3. Mumbai – Urban Spectacles? Urban Horror. Whose fault to blame?
1. Kinetic City Now
2.Special growth and evolution under colonization – dramatic urbanization
3. Urban Spectacles? Urban Horror. Whose fault to blame?
4. Cleaning up the mess and attempts that failed
5. More plans and conclusion
Division of race
Cross one street and you are suddenly plunged in the native town. In your nostrils is the smell of the east…the decoration henceforth is its people. The windows are frames for women, the streets become wedges of men –Stevens, Charm of Bombay, 82-83
While the nucleus of the European population lived in the south, Indians were clustered north of the old fortified town with the east-west line of Churchgate Street demarcating the boundary between the natives and the foreigners. This basic division persisted even after the fort wall came down in 1862. Over time however class came to mute racial divisions wealthy Indian merchants and industrialists built houses in European areas. Broad avenues and spacious houses set in gardens characterized the European areas, where elite Indians also build grand bungalows. No Europeans lived in the native quarters which were crowed and mixed used neighborhoods.
Urban Spectacles? Urban Horror. Whose fault to blame?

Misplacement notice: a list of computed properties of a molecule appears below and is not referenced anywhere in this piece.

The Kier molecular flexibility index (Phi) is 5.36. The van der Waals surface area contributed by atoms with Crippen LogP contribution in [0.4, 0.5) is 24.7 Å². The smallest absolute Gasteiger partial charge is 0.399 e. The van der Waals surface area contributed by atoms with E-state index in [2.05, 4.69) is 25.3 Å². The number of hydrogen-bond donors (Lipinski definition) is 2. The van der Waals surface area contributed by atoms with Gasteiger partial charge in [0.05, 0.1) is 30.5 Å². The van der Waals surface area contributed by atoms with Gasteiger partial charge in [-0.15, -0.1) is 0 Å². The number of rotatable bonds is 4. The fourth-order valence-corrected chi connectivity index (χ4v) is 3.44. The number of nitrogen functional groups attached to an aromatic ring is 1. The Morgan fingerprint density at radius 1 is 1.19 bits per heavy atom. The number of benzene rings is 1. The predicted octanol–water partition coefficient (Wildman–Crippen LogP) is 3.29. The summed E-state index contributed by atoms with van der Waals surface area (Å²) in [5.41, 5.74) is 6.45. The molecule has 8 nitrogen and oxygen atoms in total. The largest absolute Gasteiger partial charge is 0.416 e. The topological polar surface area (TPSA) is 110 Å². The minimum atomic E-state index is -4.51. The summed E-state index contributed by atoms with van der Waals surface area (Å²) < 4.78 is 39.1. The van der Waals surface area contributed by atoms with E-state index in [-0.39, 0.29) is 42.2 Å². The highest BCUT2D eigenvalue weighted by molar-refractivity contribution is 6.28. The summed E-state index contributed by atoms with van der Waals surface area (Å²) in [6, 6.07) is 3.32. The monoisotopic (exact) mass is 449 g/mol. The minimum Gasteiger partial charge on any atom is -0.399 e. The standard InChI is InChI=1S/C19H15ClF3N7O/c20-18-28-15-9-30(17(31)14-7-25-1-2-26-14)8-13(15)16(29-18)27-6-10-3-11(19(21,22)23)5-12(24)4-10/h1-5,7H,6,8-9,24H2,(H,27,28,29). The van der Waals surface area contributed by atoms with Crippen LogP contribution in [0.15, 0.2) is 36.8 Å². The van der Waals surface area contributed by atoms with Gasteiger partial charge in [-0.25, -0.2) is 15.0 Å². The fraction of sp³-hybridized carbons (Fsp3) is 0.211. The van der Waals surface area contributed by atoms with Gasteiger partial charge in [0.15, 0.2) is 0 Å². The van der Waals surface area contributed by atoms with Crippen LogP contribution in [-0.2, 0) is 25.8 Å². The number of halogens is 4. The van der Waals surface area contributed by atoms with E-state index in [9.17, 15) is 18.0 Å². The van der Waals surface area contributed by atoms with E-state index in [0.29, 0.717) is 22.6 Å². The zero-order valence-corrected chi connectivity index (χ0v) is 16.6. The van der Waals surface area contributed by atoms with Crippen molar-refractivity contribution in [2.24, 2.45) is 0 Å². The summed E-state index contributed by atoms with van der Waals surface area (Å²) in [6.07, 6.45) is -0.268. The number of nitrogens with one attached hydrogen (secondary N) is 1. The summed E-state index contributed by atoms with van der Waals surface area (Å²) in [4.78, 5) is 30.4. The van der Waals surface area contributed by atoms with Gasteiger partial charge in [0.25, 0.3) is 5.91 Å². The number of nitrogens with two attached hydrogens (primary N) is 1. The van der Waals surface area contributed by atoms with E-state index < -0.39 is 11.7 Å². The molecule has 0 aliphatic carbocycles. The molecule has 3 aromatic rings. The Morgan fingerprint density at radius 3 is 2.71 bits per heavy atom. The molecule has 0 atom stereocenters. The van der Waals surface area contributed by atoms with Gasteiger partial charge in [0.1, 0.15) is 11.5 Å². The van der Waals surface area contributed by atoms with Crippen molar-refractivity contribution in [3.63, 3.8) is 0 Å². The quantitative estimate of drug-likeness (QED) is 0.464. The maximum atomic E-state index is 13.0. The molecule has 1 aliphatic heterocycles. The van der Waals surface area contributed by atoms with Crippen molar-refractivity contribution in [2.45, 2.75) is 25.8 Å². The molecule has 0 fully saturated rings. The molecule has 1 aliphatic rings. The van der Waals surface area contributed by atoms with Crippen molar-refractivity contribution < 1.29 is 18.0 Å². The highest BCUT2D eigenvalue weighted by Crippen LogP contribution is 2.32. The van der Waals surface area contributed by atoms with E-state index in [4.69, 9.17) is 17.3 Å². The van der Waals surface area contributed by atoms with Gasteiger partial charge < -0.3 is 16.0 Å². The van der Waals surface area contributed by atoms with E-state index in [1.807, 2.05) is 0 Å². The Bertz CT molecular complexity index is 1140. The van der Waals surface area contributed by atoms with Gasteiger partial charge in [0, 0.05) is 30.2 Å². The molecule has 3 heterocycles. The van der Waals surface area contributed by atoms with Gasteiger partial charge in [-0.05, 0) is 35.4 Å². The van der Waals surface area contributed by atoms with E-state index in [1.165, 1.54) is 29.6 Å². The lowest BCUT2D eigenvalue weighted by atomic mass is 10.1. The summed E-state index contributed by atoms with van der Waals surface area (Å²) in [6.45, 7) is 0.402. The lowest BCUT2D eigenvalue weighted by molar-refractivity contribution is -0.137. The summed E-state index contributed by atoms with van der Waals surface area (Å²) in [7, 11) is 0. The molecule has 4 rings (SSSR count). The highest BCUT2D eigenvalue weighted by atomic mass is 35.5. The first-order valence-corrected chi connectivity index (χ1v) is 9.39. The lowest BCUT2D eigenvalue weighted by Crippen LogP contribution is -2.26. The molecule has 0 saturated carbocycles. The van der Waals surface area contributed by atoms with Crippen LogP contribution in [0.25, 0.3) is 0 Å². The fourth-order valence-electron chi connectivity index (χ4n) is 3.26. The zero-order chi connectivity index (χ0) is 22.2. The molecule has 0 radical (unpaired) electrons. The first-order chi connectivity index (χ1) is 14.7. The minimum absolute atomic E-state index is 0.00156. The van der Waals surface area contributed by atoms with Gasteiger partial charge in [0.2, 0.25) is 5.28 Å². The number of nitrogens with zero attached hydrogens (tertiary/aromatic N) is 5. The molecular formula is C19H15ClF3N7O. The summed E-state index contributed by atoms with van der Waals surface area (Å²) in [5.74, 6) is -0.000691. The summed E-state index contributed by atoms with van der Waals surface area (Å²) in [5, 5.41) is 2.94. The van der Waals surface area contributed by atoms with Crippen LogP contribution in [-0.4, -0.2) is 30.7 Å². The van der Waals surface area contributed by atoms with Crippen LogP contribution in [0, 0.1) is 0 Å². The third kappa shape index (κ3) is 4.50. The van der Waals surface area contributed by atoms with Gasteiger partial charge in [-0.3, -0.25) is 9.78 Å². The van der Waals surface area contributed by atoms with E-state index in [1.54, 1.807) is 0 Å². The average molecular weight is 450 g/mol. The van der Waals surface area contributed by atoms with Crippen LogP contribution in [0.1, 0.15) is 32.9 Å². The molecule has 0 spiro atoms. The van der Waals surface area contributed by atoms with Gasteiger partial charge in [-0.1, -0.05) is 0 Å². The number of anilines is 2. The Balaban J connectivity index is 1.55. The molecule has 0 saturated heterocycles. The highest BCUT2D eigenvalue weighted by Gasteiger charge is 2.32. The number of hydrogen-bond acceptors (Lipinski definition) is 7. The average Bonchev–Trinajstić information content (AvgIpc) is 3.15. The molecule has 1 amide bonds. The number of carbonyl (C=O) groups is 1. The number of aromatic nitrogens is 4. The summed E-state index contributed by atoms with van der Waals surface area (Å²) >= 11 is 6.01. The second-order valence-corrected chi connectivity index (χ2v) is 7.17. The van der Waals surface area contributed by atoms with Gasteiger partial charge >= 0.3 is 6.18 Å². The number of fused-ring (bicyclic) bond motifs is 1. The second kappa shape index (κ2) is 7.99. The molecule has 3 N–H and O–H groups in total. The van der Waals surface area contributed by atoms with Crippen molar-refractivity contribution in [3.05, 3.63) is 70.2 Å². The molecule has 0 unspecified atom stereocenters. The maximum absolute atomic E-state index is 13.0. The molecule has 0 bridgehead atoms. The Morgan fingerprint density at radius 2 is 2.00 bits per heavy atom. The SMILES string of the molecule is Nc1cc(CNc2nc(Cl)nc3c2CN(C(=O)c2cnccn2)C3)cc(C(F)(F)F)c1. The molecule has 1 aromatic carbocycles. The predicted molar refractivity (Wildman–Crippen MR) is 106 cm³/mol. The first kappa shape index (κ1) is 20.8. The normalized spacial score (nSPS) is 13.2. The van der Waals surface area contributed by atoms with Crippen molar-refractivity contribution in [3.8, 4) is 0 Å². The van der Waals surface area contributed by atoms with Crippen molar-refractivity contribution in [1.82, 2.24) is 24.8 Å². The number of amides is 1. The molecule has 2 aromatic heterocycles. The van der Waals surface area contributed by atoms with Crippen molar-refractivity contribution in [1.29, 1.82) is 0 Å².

There are two sides of this colonial city. Turn your attention to the mill districts and you are greeted with degradation. Land was abundant in the city but neither the capitalists nor colonial authorities were willing to spend enough money to build inexpensive and adequate transportation. This forced workers to live close to work where land was at a premium. And the slums were born when landlords recklessly erected the slums and tenements hoping to earn profits with little investments. The chawl, a Marathi word meaning ‘room or house fronted by a corridor’ was the defining emblem of the overcrowded working-class space.
The jam-packed chawl became a symbol of Bombay’s working class space.
Was it the British to be blamed? The colonial officials recognized the inhuman conditions, but they did not see that industrialization has resulted in this. The economic relations that British power imposed rendered the precarious mill industry critically dependent on the exploitation of cheap labor.
As a result in developing a colonial outpost and a hub in the colonial exploitation of Indian resources, Bombay had acquired the façade of a European city. Spatial pattern differences are not uncommon in colonial cities, and as one moved from the space of the rulers to that occupied by the ruled, the population density and urban forms changed, the very logic of colonial power required interactions, blurred boundaries and scrambled spatial pattern. The birth of two cities, the wealthy one belongs to the natives, well organized, widened roads, clean and grand; this is the start of the ‘formal city’ we see today; the chawls or mud shanties erected by workers who summoned traditions to manage the conditions of urban modernity in response to housing and labor conditions of the modern city; that is the start of the informal city we see today.